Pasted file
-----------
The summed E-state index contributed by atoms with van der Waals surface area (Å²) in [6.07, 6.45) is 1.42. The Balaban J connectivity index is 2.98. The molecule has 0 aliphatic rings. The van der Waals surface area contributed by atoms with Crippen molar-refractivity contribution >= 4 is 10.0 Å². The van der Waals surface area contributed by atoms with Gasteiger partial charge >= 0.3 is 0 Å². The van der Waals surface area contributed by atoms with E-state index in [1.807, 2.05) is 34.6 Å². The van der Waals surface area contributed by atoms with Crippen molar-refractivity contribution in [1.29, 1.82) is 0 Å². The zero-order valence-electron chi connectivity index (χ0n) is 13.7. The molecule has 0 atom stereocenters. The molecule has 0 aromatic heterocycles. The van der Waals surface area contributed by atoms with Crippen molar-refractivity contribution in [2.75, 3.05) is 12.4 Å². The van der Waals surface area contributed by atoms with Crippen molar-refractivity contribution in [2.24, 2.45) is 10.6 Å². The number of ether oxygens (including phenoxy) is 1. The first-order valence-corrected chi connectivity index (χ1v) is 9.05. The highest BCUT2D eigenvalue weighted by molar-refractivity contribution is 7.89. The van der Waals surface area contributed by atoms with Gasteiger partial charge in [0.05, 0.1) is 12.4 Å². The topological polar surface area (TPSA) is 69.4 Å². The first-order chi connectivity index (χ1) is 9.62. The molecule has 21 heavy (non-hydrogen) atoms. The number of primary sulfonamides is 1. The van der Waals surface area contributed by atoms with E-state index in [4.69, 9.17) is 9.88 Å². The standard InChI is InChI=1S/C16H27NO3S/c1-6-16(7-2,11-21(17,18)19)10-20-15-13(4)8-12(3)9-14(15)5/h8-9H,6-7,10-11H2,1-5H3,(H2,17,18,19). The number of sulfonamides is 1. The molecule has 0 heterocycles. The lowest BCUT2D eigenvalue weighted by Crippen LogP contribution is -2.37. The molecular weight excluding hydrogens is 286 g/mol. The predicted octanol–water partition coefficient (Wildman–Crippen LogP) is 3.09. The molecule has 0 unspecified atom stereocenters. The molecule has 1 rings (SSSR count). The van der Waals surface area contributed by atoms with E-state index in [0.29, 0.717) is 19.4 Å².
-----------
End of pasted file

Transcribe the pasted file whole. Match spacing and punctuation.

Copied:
The summed E-state index contributed by atoms with van der Waals surface area (Å²) in [6.07, 6.45) is 1.42. The Balaban J connectivity index is 2.98. The molecule has 0 aliphatic rings. The van der Waals surface area contributed by atoms with Crippen molar-refractivity contribution >= 4 is 10.0 Å². The van der Waals surface area contributed by atoms with Gasteiger partial charge >= 0.3 is 0 Å². The van der Waals surface area contributed by atoms with E-state index in [1.807, 2.05) is 34.6 Å². The van der Waals surface area contributed by atoms with Crippen molar-refractivity contribution in [1.29, 1.82) is 0 Å². The zero-order valence-electron chi connectivity index (χ0n) is 13.7. The molecule has 0 atom stereocenters. The molecule has 0 aromatic heterocycles. The van der Waals surface area contributed by atoms with Crippen molar-refractivity contribution in [2.75, 3.05) is 12.4 Å². The van der Waals surface area contributed by atoms with Crippen molar-refractivity contribution in [2.24, 2.45) is 10.6 Å². The number of ether oxygens (including phenoxy) is 1. The first-order valence-corrected chi connectivity index (χ1v) is 9.05. The highest BCUT2D eigenvalue weighted by molar-refractivity contribution is 7.89. The van der Waals surface area contributed by atoms with Gasteiger partial charge in [0.05, 0.1) is 12.4 Å². The topological polar surface area (TPSA) is 69.4 Å². The first-order chi connectivity index (χ1) is 9.62. The molecule has 21 heavy (non-hydrogen) atoms. The number of primary sulfonamides is 1. The van der Waals surface area contributed by atoms with E-state index in [4.69, 9.17) is 9.88 Å². The standard InChI is InChI=1S/C16H27NO3S/c1-6-16(7-2,11-21(17,18)19)10-20-15-13(4)8-12(3)9-14(15)5/h8-9H,6-7,10-11H2,1-5H3,(H2,17,18,19). The number of sulfonamides is 1. The molecule has 0 heterocycles. The lowest BCUT2D eigenvalue weighted by Crippen LogP contribution is -2.37. The molecular weight excluding hydrogens is 286 g/mol. The predicted octanol–water partition coefficient (Wildman–Crippen LogP) is 3.09. The molecule has 0 unspecified atom stereocenters. The molecule has 1 rings (SSSR count). The van der Waals surface area contributed by atoms with E-state index in [0.29, 0.717) is 19.4 Å².